Nothing relieves the heart and makes one happy more than thinking well of others. It protects one from the harm of worrisome thoughts that disturb his peace of mind and exhaust the body.
Thinking well of others leads to a sound heart, strengthens the ties of cordiality and love among the individuals of a community, and frees the hearts from hatred and rancor. Prophet Muhammad said:
Beware of assumptions, for assumption is the falsest of speech, and do not be inquisitive, and do not spy upon one another, and do not vie with one another, and do not envy one another, and do not hate one another, and do not shun one another; be fellow-brothers and slaves of Allah. (Al-Bukhari)
If only the members of the Muslim community would adhere to this sublime behavior, their enemies would never dare to attack them and their famous policy of “divide and rule” will never succeed because the hearts are united and the souls are pure.
There are certainly many ways that a Muslim can think well of others, supplicating to Allah is one of them; the gate to every goodness. The Prophet (peace be upon him) would ask his Lord to grant him a sound heart.
In the Place of Others
If each one of us puts himself in the place of his brother when the latter does or says something, this will help him think well of others. Allah directs His slaves to this meaning:
Why, when you heard it [the falsehood against `Aa’ishah may Allah be pleased with her], did not the believing men and believing women think good of one another? (24:12)
In another verse God makes the believers feel as if they are one single entity, to the extent that when one of them meets his brother and greets him, it is as if he is greeting himself:
But when you enter houses, give greetings of peace upon yourselves – a greeting from Allah. (24:61)
Interpreting the Words of Others in the Best Way Possible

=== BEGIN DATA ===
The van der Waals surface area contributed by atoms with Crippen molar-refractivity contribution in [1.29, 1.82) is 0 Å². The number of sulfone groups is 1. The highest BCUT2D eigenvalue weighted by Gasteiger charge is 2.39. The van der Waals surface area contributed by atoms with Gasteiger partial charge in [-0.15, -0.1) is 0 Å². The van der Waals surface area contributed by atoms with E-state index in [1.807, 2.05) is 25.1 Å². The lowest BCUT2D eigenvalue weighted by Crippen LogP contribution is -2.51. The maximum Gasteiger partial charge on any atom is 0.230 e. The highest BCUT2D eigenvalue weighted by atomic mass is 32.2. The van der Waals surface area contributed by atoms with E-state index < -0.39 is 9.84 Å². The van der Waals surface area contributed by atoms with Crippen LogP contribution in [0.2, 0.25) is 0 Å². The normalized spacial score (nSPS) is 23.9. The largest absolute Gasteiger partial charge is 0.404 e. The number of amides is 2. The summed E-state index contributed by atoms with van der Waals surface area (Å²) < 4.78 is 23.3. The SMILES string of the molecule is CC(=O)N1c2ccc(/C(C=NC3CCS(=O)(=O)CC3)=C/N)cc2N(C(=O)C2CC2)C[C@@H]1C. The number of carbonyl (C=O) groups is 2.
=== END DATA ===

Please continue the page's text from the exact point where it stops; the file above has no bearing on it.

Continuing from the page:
Interpreting the words of others in the best possible way was the habit of the righteous predecessors. Umar said:
“Do not think ill of a word that your believing brother utters as long as it can be interpreted in a good way.”
Imam Ash-Shafi’i was ill once, and some of his brothers came to visit him; one of them said:
“May Allah strengthen your weakness [He intended to supplicate to Allah in order to eliminate his weakness].”
Ash-Shafi‘i said: “If Allah strengthens my weakness, it would kill me!”
The man said: “By Allah, I intended nothing but goodness.”
Ash-Shafi‘i replied: “Even if you insulted me, I know that you sought goodness.”
Thinking well of others is true brotherhood, even in things that cannot be interpreted in a good way.
Making Excuses for Others
When anyone says or does something that annoys or grieves one, he should try to find excuses for him and recall the status of the righteous who used to think well of their fellows and make excuses for them. They would say:
“You should make seventy excuses for your brother.”
Ibn Serene said:
“If you come to know that a brother has harmed you with either a word or a deed, you should make an excuse for him; if you did not find one, you should say: ‘There may be an excuse that I do not know of.’”
When you exert your utmost to make excuses for the words and deeds of others, you will save yourself the trouble of assuming and you will avoid blaming your fellows excessively.
Abstaining from Judging the Intentions of Others
Abstaining from judging the intentions of others is one of the greatest causes that help one think well of others. One leaves the intentions to the only One who knows them: Allah, for He did not command us to check each others’ hearts and intentions, and thus we have to avoid harboring ill-thoughts about others.
Recalling the Harmful Consequences of Evil Assumptions
The one who thinks ill of others lives in endless trouble and grief, to say nothing of the fact that he loses all those who socialize with him, even the closest people to him. It is natural that people make mistakes, even unintentionally. Accusing others along with thinking well of oneself is one of the evil consequences of thinking ill of others. This is one way a person may be guilty of ascribing purity to oneself that Allah forbade in His Book:
So do not claim yourselves to be pure; He is most knowing of who fears Him. (53:32)
In another verse, Allah criticizes the Jews when they ascribed purity to themselves:
Have you not seen those who claim themselves to be pure? Rather, Allah purifies whom He wills, and injustice is not done to them, [even] as much as a thread [inside a date seed]. (4:49)
Thinking well of others requires extensive training and striving against one’s self, particularly because the devil is inseparable from man like the blood that runs through his body. He never stops his attempts to sow dissension within the Muslims and stir up disputes among them. Thinking well of others is one of the greatest means to block this way before the devil.
We ask Allah to grant us sound hearts and Help us to think well of our brothers and sisters.